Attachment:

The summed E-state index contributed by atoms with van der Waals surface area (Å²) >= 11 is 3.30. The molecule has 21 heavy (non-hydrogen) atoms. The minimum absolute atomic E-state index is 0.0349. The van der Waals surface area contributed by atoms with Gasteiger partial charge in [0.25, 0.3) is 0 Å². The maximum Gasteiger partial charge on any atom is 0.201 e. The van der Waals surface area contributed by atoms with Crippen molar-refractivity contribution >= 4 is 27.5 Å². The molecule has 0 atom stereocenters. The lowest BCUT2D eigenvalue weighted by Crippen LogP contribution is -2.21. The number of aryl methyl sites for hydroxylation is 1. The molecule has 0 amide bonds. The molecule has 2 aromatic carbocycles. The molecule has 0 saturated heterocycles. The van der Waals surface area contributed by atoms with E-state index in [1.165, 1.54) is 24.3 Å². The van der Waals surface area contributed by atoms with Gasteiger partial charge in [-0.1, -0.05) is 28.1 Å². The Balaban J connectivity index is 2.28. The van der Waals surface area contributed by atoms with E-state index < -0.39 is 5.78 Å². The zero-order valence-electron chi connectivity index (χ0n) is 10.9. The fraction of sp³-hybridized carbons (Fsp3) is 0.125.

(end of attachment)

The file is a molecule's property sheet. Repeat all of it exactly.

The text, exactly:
The summed E-state index contributed by atoms with van der Waals surface area (Å²) >= 11 is 3.30. The molecule has 21 heavy (non-hydrogen) atoms. The minimum absolute atomic E-state index is 0.0349. The van der Waals surface area contributed by atoms with Gasteiger partial charge in [0.25, 0.3) is 0 Å². The maximum Gasteiger partial charge on any atom is 0.201 e. The van der Waals surface area contributed by atoms with Crippen molar-refractivity contribution >= 4 is 27.5 Å². The molecule has 0 atom stereocenters. The lowest BCUT2D eigenvalue weighted by Crippen LogP contribution is -2.21. The number of aryl methyl sites for hydroxylation is 1. The molecule has 0 amide bonds. The molecule has 2 aromatic carbocycles. The molecule has 0 saturated heterocycles. The van der Waals surface area contributed by atoms with E-state index in [1.165, 1.54) is 24.3 Å². The van der Waals surface area contributed by atoms with Gasteiger partial charge in [-0.1, -0.05) is 28.1 Å². The Balaban J connectivity index is 2.28. The van der Waals surface area contributed by atoms with E-state index < -0.39 is 5.78 Å². The zero-order valence-electron chi connectivity index (χ0n) is 10.9. The fraction of sp³-hybridized carbons (Fsp3) is 0.125.